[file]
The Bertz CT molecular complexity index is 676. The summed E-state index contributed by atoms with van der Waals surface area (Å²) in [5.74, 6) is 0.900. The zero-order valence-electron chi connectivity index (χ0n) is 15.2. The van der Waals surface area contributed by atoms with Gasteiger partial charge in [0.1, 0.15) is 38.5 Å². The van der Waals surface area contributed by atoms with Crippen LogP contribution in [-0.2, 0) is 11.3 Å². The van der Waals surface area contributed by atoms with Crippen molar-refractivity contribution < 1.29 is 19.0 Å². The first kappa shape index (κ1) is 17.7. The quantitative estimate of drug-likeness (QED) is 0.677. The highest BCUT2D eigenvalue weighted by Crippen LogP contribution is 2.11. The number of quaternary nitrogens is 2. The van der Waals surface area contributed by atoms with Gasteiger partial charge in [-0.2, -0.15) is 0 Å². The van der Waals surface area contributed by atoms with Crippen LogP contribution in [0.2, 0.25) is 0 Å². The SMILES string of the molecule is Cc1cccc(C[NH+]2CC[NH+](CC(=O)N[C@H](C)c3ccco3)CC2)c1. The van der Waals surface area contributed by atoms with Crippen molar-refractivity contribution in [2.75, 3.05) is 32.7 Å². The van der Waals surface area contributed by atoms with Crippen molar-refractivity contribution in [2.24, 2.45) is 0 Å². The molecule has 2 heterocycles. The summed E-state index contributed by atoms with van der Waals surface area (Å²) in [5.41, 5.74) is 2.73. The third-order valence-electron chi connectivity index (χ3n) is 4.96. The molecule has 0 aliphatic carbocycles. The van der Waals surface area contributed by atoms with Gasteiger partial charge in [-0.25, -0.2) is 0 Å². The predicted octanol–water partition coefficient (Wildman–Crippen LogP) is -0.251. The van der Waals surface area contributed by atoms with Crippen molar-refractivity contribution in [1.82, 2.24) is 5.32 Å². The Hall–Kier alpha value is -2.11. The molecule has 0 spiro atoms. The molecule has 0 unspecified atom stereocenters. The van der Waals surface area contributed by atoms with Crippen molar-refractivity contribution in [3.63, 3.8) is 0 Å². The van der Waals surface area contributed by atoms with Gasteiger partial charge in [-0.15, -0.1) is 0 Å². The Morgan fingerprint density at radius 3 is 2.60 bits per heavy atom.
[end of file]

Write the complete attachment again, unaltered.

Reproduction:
The Bertz CT molecular complexity index is 676. The summed E-state index contributed by atoms with van der Waals surface area (Å²) in [5.74, 6) is 0.900. The zero-order valence-electron chi connectivity index (χ0n) is 15.2. The van der Waals surface area contributed by atoms with Gasteiger partial charge in [0.1, 0.15) is 38.5 Å². The van der Waals surface area contributed by atoms with Crippen LogP contribution in [-0.2, 0) is 11.3 Å². The van der Waals surface area contributed by atoms with Crippen molar-refractivity contribution < 1.29 is 19.0 Å². The first kappa shape index (κ1) is 17.7. The quantitative estimate of drug-likeness (QED) is 0.677. The highest BCUT2D eigenvalue weighted by Crippen LogP contribution is 2.11. The number of quaternary nitrogens is 2. The van der Waals surface area contributed by atoms with Gasteiger partial charge in [-0.2, -0.15) is 0 Å². The van der Waals surface area contributed by atoms with Crippen LogP contribution in [0.2, 0.25) is 0 Å². The SMILES string of the molecule is Cc1cccc(C[NH+]2CC[NH+](CC(=O)N[C@H](C)c3ccco3)CC2)c1. The van der Waals surface area contributed by atoms with Crippen molar-refractivity contribution in [2.75, 3.05) is 32.7 Å². The van der Waals surface area contributed by atoms with Crippen molar-refractivity contribution in [2.24, 2.45) is 0 Å². The molecule has 2 heterocycles. The summed E-state index contributed by atoms with van der Waals surface area (Å²) in [5.41, 5.74) is 2.73. The third-order valence-electron chi connectivity index (χ3n) is 4.96. The molecule has 0 aliphatic carbocycles. The van der Waals surface area contributed by atoms with Gasteiger partial charge in [-0.25, -0.2) is 0 Å². The predicted octanol–water partition coefficient (Wildman–Crippen LogP) is -0.251. The van der Waals surface area contributed by atoms with Crippen molar-refractivity contribution in [1.82, 2.24) is 5.32 Å². The Hall–Kier alpha value is -2.11. The molecule has 0 spiro atoms. The molecule has 0 unspecified atom stereocenters. The van der Waals surface area contributed by atoms with Crippen molar-refractivity contribution in [3.63, 3.8) is 0 Å². The van der Waals surface area contributed by atoms with Gasteiger partial charge in [-0.15, -0.1) is 0 Å². The Morgan fingerprint density at radius 3 is 2.60 bits per heavy atom.